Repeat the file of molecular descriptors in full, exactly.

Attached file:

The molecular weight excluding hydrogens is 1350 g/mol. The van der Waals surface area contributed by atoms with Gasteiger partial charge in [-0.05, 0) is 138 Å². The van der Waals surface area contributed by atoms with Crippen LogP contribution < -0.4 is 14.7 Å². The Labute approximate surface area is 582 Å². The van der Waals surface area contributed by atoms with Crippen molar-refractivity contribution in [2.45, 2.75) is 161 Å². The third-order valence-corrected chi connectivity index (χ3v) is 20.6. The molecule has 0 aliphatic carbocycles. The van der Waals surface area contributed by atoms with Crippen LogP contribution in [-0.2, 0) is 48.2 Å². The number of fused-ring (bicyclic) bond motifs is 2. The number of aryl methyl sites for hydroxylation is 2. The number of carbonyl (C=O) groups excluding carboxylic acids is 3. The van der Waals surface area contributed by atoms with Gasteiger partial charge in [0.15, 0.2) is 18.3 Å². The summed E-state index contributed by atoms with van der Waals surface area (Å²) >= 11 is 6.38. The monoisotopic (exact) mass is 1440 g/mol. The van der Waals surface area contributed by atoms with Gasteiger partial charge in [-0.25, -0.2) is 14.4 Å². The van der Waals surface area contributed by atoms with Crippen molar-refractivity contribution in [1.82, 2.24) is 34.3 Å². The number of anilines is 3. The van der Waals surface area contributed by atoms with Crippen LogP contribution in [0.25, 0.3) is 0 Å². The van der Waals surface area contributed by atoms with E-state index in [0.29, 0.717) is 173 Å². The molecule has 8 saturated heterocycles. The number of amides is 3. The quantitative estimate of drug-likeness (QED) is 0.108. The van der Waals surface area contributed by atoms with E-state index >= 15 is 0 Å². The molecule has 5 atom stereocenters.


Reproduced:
The molecular weight excluding hydrogens is 1350 g/mol. The van der Waals surface area contributed by atoms with Gasteiger partial charge in [-0.05, 0) is 138 Å². The van der Waals surface area contributed by atoms with Crippen LogP contribution < -0.4 is 14.7 Å². The Labute approximate surface area is 582 Å². The van der Waals surface area contributed by atoms with Crippen molar-refractivity contribution in [2.45, 2.75) is 161 Å². The third-order valence-corrected chi connectivity index (χ3v) is 20.6. The molecule has 0 aliphatic carbocycles. The van der Waals surface area contributed by atoms with Crippen LogP contribution in [-0.2, 0) is 48.2 Å². The number of fused-ring (bicyclic) bond motifs is 2. The number of aryl methyl sites for hydroxylation is 2. The number of carbonyl (C=O) groups excluding carboxylic acids is 3. The van der Waals surface area contributed by atoms with Gasteiger partial charge in [0.15, 0.2) is 18.3 Å². The summed E-state index contributed by atoms with van der Waals surface area (Å²) >= 11 is 6.38. The monoisotopic (exact) mass is 1440 g/mol. The van der Waals surface area contributed by atoms with Gasteiger partial charge in [-0.25, -0.2) is 14.4 Å². The van der Waals surface area contributed by atoms with Crippen molar-refractivity contribution in [1.82, 2.24) is 34.3 Å². The number of anilines is 3. The van der Waals surface area contributed by atoms with Crippen LogP contribution in [0.25, 0.3) is 0 Å². The van der Waals surface area contributed by atoms with E-state index in [0.29, 0.717) is 173 Å². The molecule has 8 saturated heterocycles. The number of amides is 3. The quantitative estimate of drug-likeness (QED) is 0.108. The van der Waals surface area contributed by atoms with E-state index >= 15 is 0 Å². The molecule has 5 atom stereocenters.